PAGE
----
Studying and working at the same time can be quite challenging, especially if you have never done this before. But just like with anything else, you will eventually get used to it. Moreover, the benefits of studying while working far outweigh the downsides. Hence, here’s the complete guide to finding a job while studying in college.
Decide What Kind of Job You Want
First of all, you need to decide what kind of job you want. Is it an internship or a student job? Is it a temporary position or a permanent one? Will experience from this job benefit your resume in the future? Are you looking for a job to earn some extra money for personal needs or do you want to become completely financially independent?
By asking yourself such questions, you will understand where you should be looking for a job and how you should be doing it. You need to determine what your priorities are first and foremost – and only then you can start looking for a job that will fit the requirements you set for it beforehand.
In addition to that, you need to understand what your own abilities are. For instance, if you are the best paper writer in your class, you could start offering your own writing services and become a freelance writer. On the other hand, you might be in the last year of your chosen program, so you might get an internship in your field.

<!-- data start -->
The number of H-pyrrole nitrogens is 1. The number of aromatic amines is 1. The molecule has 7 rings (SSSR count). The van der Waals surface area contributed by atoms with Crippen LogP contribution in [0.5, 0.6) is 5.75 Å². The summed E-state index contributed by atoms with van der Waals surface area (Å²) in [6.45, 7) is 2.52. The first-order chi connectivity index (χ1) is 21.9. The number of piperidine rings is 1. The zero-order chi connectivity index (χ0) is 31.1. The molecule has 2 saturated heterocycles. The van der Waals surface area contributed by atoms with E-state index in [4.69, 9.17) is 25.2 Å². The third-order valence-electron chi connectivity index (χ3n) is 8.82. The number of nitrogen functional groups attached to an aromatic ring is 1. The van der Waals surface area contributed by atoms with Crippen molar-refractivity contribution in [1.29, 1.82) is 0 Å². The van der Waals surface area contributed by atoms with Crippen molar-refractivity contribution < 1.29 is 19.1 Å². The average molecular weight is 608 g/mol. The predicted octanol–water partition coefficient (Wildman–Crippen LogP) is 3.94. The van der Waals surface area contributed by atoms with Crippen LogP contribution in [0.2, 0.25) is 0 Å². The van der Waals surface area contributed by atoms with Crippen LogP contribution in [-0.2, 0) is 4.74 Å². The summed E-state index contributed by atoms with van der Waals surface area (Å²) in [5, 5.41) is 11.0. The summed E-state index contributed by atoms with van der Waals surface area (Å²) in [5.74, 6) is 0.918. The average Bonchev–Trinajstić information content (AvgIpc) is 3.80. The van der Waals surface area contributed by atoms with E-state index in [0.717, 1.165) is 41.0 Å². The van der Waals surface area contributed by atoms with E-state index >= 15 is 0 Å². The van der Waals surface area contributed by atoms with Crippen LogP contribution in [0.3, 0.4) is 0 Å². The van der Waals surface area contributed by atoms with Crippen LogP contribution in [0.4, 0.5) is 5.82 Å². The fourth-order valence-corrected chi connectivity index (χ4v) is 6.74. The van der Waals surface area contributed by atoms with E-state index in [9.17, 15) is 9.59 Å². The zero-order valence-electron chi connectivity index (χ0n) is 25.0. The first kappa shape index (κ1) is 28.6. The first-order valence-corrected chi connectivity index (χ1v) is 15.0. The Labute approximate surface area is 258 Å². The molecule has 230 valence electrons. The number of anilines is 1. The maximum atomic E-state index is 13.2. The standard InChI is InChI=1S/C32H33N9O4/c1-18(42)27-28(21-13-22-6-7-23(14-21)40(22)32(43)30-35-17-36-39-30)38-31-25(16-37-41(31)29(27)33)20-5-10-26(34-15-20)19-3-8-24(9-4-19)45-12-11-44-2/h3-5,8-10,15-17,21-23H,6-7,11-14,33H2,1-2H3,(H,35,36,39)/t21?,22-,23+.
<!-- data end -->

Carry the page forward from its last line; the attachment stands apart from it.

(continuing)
Here are the key points you need to think about:
- Your current education, experience, skills, and abilities.
- Your passions and interests in case you want a job in a field not related to your academic degree.
- Your network (i.e. your connections, both personal and professional).
- Your aspirations, goals, needs, and expectations.
- Your priorities and plans for the future.
Prepare Before You Start Looking for a Job
Once you have determined how you will be looking for a job and what kind of job you want, you can start preparing. You can’t look for a job just yet simply because you don’t have a resume or CV which is crucial for you to be able to apply to different jobs and get screened by a potential employer.
Of course, in some cases, you don’t actually need a resume or CV. This is true for entry-level, part-time jobs students get to earn an extra buck or two. These usually include different customer service jobs, work in retail, and so on. In other words, if you want to work at McDonald’s for a few hours every day, you don’t need a resume.
If you do want to apply for jobs that require a resume or CV, you don’t necessarily need to write it yourself. Find a custom dissertations writing agency and hire a writer to help you write your resume or CV. Moreover, you might also need help writing your cover letter and compiling your portfolio.
Don’t underestimate the importance of a cover letter. Just a CV won’t be enough to persuade an employer to hire you (or rather their HR manager screening the applications). While your resume or CV should showcase your skills, education, and experience, your cover letter is meant to reinforce your value as a professional.